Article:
for the birds

for the birds

Andrea van der Straeten

Animals or animal related creatures play an important role in the images conceived by Katrin Plavcak, as could already be seen in earlier works. At first glance kittens, monkeys, goats – like on Heidi’s mountain pasture – dogs and even domesticated wildcats bring to mind a cuddly toy world that has come to life, or the “ humanisation“ of animals, as it confronts us almost Disneyfied in the entertainment industry. However, also in these earlier works the look of the animals, and more too, gives away something about the people occupied with them, something about the world behind this „I’m playing with my animals“ facade. They tell of ambivalent feelings, sidelong, calculating, evil glances from the corner of the eye, wide open eyes full of terror and fear.

In her new works this ambiguity also reaches the animal figures themselves: appearing here are no longer the dog or the kitten, but they are also not the swan, the eagle, the swallow or even the dove, i.e. birds with a „faultless character record“ in the canon of allegorical interpretations. Instead they are those, such as the raven commuting between north and south, east and west, who don’t give a (bird-)shit about immigration regulations and migration rates. A high percentage of crows and ravens which live with us in Vienna are from Ukraine, and the natives among them, as so-called daily commuters, put themselves to the trouble of considerable arrival and departure routes, they come for example from the Waldviertel in the early morning looking for food in the city and in the evening they fly back to their „suburbs“. (Boku/ Ornitholog. Institute).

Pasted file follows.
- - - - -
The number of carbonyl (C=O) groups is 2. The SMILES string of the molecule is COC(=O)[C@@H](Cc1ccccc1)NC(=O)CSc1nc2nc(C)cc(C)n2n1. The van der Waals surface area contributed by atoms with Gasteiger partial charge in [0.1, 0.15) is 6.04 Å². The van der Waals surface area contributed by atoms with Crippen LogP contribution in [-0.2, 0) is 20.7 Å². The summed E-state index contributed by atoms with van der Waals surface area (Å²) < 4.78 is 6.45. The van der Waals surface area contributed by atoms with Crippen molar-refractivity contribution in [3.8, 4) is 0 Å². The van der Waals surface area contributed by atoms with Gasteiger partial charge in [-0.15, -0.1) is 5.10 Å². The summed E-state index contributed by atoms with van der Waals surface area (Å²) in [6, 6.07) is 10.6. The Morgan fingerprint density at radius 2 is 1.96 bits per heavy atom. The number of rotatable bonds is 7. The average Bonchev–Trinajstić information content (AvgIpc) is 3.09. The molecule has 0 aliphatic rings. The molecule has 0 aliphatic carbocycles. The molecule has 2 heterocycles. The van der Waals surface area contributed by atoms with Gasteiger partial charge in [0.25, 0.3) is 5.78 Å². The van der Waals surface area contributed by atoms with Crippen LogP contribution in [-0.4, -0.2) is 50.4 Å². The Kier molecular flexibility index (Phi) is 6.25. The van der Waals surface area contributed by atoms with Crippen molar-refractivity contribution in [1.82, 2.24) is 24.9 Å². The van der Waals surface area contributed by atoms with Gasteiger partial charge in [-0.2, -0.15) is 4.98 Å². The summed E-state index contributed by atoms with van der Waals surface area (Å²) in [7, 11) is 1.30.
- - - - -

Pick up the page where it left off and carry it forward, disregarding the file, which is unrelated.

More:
A painting by René Magritte from 1938/39 entitled „The Present“ shows an eagle dressed in a black jacket. Katrin Plavcak’s chicken run, with its hierarchical order where prancing chickens with clearly human legs listen to the puffed up black cockerel, once again ironically takes up such a satirical metamorphosis of animals towards the human social structure or vice versa.

Ravens, chickens, owls… the „birds“, to whom Katrin Plavcak virtually dedicates her work, all have an ambivalent image, a dark side. The raven, originally the holy animal of the goddess Athena, is swift and shrewd but also gossipy, and because of his indiscretion Apollo is supposed to have changed his white feathers into grim black which from then on would be associated with misfortune and death. And the owl, who replaced the raven at Athena’s side, is regarded as a symbol of knowledge and wisdom but also as a herald of impending downfall and approaching death. Via biblical Edom it is written in Isaiah, „But the cormorant and the bittern shall possess it; the owl and the raven shall dwell in it…“

>> complete text by Andrea van der Straeten